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Summary:

Listening to most executives talk is a hard thing to do for more than two minutes at a time. There’s so much verbal obfuscation it starts to resemble a game of how to use the most words to say the least, leading to achievements like JetBlue […]

Listening to most executives talk is a hard thing to do for more than two minutes at a time. There’s so much verbal obfuscation it starts to resemble a game of how to use the most words to say the least, leading to achievements like JetBlue CEO David Neeleman’s YouTube non-apology. But right now the big three U.S. auto manufacturers are trying to get their point across to the American people, using the tools of social networking…with minimal success.

The GM Blogs initiative is firing on all of its social media cylinders — blogging, Twittering and YouTubing. But as Chris noted back in October, YouTube comments are still disabled, and while the blog is well-intentioned (and does allow commenting), it’s all pretty after-the-fact. A post from Dec. 2nd makes GM’s plan for long-term viability available to the general public. But if GM were really interested in what the American people thought, why didn’t they make the plan available before submitting it to Congress, actively soliciting ideas and incorporating feedback into the final product? The 7-minute-long video accompanying this blog post gives the less-than-dynamic Ray Young a chance to answer some questions about the plan. Not questions from actual people, though, just questions chosen by the marketing team to focus on the points they want covered: another missed opportunity for real interactivity.

Chrysler is the most explicit about hoping to harness the post-Obama populist spirit. Its campaign “Grab Democracy By the Horns” (seriously: http://www.grabdemocracybythehorns.com/) practically demands that people reach out to their elected representatives. But the site is badly designed, features at least one broken tag, and isn’t even completely finished — which seems absurd, given that the bailout appeal began approximately three weeks ago. Shouldn’t they know by now what they want to say about the PAC?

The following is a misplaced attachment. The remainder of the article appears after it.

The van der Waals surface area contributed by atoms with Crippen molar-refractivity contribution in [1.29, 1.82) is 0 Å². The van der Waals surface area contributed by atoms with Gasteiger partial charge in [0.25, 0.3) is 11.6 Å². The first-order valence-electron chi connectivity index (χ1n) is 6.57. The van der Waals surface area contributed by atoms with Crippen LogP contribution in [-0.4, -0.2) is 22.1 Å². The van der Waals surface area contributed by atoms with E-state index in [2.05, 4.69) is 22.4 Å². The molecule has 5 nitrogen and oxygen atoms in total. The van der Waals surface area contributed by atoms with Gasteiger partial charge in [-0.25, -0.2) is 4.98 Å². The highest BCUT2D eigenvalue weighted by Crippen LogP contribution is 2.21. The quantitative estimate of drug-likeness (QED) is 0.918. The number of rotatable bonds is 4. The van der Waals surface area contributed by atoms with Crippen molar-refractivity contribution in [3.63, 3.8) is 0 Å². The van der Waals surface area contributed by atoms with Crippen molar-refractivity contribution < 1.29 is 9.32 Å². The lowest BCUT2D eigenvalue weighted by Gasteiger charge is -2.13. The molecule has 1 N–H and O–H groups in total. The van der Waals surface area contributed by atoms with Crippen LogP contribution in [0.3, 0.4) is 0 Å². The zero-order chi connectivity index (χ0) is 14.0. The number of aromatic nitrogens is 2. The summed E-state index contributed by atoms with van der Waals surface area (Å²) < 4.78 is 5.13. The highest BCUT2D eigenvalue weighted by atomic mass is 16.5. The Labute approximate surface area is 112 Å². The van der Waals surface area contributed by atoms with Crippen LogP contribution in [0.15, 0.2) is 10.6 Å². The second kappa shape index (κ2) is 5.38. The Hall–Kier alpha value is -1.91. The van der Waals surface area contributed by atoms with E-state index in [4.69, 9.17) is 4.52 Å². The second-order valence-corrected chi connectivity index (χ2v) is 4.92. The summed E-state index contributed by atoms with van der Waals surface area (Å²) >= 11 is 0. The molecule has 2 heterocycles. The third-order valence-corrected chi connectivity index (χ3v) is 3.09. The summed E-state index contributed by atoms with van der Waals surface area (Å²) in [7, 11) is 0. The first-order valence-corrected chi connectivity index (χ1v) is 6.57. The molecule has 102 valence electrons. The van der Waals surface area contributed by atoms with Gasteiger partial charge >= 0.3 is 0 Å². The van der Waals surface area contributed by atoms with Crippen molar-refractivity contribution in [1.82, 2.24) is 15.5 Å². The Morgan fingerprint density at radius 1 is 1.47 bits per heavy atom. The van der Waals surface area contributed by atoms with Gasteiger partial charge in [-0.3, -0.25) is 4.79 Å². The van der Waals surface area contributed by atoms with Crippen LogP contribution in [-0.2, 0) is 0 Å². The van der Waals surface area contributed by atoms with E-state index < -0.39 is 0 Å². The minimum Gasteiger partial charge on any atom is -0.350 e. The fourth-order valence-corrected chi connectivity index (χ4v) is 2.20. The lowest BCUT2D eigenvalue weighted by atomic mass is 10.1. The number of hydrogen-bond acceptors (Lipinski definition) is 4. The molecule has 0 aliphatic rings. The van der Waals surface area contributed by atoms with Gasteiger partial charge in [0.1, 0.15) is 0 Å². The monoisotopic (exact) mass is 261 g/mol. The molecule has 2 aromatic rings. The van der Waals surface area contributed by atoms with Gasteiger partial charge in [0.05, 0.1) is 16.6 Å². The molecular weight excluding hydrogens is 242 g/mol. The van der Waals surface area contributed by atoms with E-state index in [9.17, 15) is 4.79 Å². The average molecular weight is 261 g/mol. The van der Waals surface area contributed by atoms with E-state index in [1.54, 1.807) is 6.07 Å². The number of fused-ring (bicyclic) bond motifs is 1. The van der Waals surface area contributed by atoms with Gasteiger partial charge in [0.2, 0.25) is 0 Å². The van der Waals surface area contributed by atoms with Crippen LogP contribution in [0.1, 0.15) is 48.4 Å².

And the accompanying videos (which aren’t even linked to the main site) are pretty awful — amateur production values, rambling in length — which is probably why none of them have broken the 1,000-view mark. Below is one of their most-watched videos, a series of interviews with Chrysler employees and dealers. It looks like it was produced in 1988.

Ford has a nicely designed site with information about the company and plenty of social networking tools, all focused conveying on a message of “Really, things aren’t so bad, the company is solid, we just need a little help.” CEO Alan Mulally’s video outreach has racked up a somewhat impressive 30,000 views, but I think I’d be a lot more convinced by what he’s saying if he could look me — or the camera — in the eye.

Points to Ford for allowing text comments on its YouTube channel (unlike GM) and also for keeping things short (unlike Chrysler). But the one enduring characteristic is that as great as all their social networking is, none of it is driven towards getting taxpayer feedback. Here’s a hint, guys: People are usually more interested in having a conversation with — and hence doing a favor for — someone they know is listening.

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  1. Daisy Whitney Monday, December 8, 2008

    Great job Liz! I’ll be linking to this in TVWeek.com today

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